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How to Get Your Illinois Driver’s License Reinstated After DUIDrunk or impaired driving is a serious criminal offense in Illinois that endangers both the driver and anyone else on or near the road. In the interest of public safety, one of the penalties for driving under the influence (DUI) is the suspension or revocation of the driver’s license for a period of time. There are ways for arrested or convicted drivers to regain their driving privileges after completing their sentence, but in order for you to have your license reinstated, you must follow the necessary procedures under Illinois law.

Suspension Vs. Revocation in an Illinois DUI Arrest

If you are arrested for DUI in Illinois, you may have your license either suspended or revoked depending on the situation. Circumstances that lead to these consequences include:

  • Refusing to submit to a chemical test. If you are stopped under suspicion of DUI and refuse to submit to the officer’s blood alcohol content (BAC) or THC test, you can face a statutory summary suspension of your driver’s license for up to 12 months. This suspension is enforceable even if you are not ultimately convicted.
  • Testing above the legal limit. If you do not have a prior DUI conviction and you submit to the officer’s chemical test and are found to have a BAC above 0.08 or a THC blood level of over 5 nanograms per milliliter, you can face a summary suspension of your license for up to six months. Repeat offenses can result in longer suspensions.
  • Being convicted of DUI. If after a trial verdict or plea bargain you are found guilty of DUI and convicted, your license can be revoked for at least one year. The revocation period may be longer for repeat offenses or offenses with aggravating circumstances.

Completing the Reinstatement Process

The process of getting your license reinstated is different depending on whether it was suspended or revoked. For reinstatement after the conclusion of a summary suspension, you need only ensure that your license is not subject to any other suspensions or revocations and send a reinstatement fee of $250 to the office of the Illinois Secretary of State. This fee increases to $500 for repeat offenders.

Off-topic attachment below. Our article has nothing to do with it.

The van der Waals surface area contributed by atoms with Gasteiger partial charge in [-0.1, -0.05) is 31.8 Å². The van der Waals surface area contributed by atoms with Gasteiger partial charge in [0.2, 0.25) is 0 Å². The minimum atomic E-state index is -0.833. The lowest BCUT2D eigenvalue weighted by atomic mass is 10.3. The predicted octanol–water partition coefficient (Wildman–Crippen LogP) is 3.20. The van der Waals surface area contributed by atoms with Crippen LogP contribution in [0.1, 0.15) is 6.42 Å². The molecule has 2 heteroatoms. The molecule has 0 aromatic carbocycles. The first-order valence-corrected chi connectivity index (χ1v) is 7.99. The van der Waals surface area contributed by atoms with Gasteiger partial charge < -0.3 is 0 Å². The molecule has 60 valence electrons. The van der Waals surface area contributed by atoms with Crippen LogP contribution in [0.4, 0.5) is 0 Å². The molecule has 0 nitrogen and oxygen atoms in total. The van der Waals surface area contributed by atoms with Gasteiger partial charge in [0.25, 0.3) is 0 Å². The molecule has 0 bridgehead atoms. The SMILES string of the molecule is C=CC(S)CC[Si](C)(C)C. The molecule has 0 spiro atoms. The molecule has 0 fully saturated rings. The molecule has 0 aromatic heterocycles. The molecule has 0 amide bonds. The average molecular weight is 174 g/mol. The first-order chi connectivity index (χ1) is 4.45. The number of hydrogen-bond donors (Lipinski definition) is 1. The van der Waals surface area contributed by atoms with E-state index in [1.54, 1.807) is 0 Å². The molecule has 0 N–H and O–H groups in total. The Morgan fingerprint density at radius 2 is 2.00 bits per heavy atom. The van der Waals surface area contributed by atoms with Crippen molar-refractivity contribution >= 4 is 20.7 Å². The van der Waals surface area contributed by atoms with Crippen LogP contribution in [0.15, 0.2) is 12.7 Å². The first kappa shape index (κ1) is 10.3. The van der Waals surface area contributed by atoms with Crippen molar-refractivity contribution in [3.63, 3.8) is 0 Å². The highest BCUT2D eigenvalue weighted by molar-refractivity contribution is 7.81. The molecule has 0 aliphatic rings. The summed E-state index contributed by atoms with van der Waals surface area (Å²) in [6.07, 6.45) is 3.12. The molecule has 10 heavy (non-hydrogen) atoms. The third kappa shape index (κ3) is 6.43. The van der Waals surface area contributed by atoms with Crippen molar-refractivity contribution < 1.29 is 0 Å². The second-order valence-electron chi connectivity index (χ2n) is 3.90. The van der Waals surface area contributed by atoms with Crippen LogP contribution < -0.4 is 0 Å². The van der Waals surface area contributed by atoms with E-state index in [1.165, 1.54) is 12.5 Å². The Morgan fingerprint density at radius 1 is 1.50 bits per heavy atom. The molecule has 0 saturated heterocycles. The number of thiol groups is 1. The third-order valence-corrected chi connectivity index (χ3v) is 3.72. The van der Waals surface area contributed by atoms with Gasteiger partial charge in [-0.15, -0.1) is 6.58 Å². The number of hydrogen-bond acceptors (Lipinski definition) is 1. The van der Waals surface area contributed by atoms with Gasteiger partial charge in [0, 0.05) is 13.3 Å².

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How Illinois’ Points System Factors into Driver’s License SuspensionsYou may have heard about the points system that Illinois uses for people who commit moving traffic violations. Each violation counts for a certain number of points that will go on your driving record. You could receive as few as five points for traveling 10 miles per hour or less over the speed limit. You could also receive as many as 55 points for a reckless driving conviction. There is a common misconception that Illinois will suspend your driver’s license once your points surpass a limit. The number of traffic tickets you receive in a 12-month period triggers a driver’s license suspension. The points system, along with your previous record of suspensions, is used to determine how long your suspension will last.

How It Works

Illinois will suspend the driver’s license of any driver 21 or older who committed three moving traffic violations in the past 12 months. For drivers younger than 21, the suspension triggers after two moving violations within 24 months. When your license is suspended, the state will add up the points from your previous traffic violations to determine the length of the suspension. For drivers 21 and older:

  • 15 to 44 points is a two-month suspension.
  • 45 to 89 points is a six-month suspension.
  • 90 to 99 points is a nine-month suspension.
  • 100 to 109 points is a 12-month suspension.
  • 110 points or more is a revocation.

Drivers younger than 21 will see their license revoked for having 80 or more points but are adding up points from only two violations. Some traffic violations result in an automatic suspension after the first offense, such as driving under the influence of alcohol or drugs.

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Should You Refuse a DUI Breath or Blood Test?Drivers who are stopped on suspicion of driving under the influence often face a difficult decision when a police officer asks them to submit to chemical testing. Providing a breath or blood sample could give evidence that your blood alcohol concentration is above the legal limit or that you have an illegal drug in your body. However, refusing the test will result in the suspension of your driver’s license and will not prevent prosecutors from charging you with DUI. Though there are consequences for refusal, preventing chemical testing could make it more difficult to prove that you are guilty of DUI.

Implied Consent

According to the implied consent law, Illinois drivers have already consented to chemical testing for DUI when they are driving or have actual physical control of a vehicle. If you refuse chemical testing, the police will notify the Illinois Secretary of State’s office, which will suspend your driver’s license for a year. In contrast, failing a DUI test results in a six-month license suspension, though a DUI conviction would come with worse consequences. A summary suspension is an administrative action that is separate from criminal charges. Your license can be suspended even if you are never charged with or convicted for DUI.

Rules for Chemical Testing

A court may dismiss the evidence from a chemical test if the officer did not follow the legal procedures:

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